For a vegetable that’s made up of over 90% water, it’s surprising what a great ingredient the humble cucumber can be. Chuck them into salads for added crunch, or even a few slices into your glass of water and their classic, crisp taste shines through. The phytonutrients in cucumbers provide them with antioxidant, anti-inflammatory and anti-cancer benefits, and they’re also a good source of vitamin K, which is great for your heart health and preventing blood clotting. For a real thirst quencher, whip up a batch of our cucumber lemonade.
To see our Cucumber Lemonade recipe, click here.
Melons come in all different shapes, sizes and flavours, but there’s something about the watermelon in particular that tastes like summer. This fruit is a great healthy choice when you’re looking for something to hit the sweet tooth.Watermelon gets its fantastic colour from the lycopene present in the flesh. As well as eating watermelons, many take lycopene as a supplement to help prevent heart disease, cancer, cataracts and asthma. Although it makes the perfect summers’ day dessert, our salad recipe is bound to be a talking point at your next al fresco BBQ.
To see our Watermelon Salad recipe, click here.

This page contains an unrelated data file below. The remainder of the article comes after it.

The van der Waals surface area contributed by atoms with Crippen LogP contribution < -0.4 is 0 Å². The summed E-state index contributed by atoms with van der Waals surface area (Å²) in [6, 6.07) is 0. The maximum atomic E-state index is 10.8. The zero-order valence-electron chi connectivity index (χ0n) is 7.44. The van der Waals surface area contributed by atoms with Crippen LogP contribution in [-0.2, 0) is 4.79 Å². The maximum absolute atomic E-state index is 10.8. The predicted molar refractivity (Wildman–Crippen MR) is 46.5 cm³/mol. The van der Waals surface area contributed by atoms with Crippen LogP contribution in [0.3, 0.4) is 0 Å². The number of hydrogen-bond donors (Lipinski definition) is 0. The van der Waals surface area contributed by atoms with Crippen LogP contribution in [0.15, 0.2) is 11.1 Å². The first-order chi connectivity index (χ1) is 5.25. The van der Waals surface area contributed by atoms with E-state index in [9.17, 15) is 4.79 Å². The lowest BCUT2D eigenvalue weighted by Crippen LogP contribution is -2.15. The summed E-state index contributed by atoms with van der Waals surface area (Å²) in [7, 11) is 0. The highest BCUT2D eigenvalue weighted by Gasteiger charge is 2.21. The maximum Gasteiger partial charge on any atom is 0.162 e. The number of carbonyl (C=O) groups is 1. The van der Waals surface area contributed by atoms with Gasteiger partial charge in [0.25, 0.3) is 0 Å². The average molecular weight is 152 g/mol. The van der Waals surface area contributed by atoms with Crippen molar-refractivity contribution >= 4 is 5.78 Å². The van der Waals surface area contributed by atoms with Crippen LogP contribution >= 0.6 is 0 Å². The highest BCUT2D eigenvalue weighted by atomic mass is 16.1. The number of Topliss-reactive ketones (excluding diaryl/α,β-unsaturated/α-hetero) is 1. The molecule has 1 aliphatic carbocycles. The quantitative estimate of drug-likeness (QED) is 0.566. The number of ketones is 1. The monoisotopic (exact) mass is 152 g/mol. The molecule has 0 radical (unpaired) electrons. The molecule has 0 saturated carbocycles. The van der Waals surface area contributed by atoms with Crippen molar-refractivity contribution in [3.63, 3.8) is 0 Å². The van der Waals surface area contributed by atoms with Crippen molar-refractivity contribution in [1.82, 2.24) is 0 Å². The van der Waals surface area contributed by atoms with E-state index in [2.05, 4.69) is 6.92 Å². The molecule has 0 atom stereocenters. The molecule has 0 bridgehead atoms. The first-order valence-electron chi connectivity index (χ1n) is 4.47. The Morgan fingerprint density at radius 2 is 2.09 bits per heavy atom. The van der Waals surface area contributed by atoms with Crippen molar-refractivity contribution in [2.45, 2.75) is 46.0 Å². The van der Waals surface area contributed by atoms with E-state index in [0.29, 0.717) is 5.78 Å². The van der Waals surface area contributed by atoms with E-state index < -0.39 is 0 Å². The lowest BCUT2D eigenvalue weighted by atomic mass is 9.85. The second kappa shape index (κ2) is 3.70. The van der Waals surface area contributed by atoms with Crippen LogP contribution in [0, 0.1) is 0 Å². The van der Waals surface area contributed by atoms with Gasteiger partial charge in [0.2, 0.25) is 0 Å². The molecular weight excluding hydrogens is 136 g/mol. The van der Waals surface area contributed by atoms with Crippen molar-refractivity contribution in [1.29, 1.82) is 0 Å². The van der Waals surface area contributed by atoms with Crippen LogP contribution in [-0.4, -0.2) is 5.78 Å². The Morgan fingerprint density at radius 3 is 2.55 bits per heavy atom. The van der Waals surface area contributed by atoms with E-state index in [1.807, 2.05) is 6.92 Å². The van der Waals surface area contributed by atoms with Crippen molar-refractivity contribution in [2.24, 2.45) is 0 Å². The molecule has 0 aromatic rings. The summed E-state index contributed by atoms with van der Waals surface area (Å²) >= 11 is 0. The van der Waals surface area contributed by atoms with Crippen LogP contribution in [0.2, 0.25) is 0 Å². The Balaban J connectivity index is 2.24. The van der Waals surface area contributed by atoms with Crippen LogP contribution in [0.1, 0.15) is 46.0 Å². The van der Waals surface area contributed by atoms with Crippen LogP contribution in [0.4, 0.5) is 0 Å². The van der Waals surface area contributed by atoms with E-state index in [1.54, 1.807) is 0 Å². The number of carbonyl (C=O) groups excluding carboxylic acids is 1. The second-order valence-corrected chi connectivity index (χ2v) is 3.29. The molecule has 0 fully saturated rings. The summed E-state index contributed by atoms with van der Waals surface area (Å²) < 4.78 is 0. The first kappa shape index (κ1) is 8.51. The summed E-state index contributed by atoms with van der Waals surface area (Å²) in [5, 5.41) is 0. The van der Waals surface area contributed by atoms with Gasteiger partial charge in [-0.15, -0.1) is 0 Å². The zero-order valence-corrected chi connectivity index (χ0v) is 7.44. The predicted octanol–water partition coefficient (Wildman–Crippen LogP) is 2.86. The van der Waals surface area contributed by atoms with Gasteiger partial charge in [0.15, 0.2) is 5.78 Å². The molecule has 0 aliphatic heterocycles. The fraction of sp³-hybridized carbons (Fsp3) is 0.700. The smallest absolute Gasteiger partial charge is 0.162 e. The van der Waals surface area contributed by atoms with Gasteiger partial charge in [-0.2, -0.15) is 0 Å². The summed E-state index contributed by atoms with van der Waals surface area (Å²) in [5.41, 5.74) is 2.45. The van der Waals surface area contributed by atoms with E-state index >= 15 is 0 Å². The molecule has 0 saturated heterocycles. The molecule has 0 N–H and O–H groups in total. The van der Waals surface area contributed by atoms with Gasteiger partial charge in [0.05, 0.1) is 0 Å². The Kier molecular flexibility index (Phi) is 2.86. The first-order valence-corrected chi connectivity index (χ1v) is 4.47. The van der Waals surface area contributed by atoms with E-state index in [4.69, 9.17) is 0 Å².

The wonderful beetroot – bold in colour, and in nutritional benefits too. Beets are a fantastic detoxing ingredients, and contain iron, calcium, magnesium, beaten, B vitamins and antioxidants. They’re great for keeping your liver healthy, as well as your gallbladder and digestive system too. Eat it cooked or pickled to reap the nutrition rewards, but raw and with the leaves included is best. Our recipe for risotto is a great way to brighten any dinner table. If you’re really looking for a healthy alternative, swap the risotto rice for beetroot itself; throw some cooked beets into a food blender and blitz them into grain-like chunks.
To see our Beetroot Risotto recipe, click here.
Never heard of samphire before? If you’re a seafood or fish lover, this is the perfect accompanying ingredient. Also known as sea asparagus, sea beans or salicornia, if you’re really trying to show off to your swanky friends, samphire can be bought in most fishmongers or at the fish counter in supermarkets. It’s crunchy and salty, and can be enjoyed hot or cold, in salads, sauces or as a side vegetable. Samphire is low in fat and calories, and high in vitamin A, as well as being a good source of vitamin C, calcium, iodine and iron. Try it out in this recipe with your favourite fish.
To see our Panfried Sole with Shrimp and Samphire recipe, click here.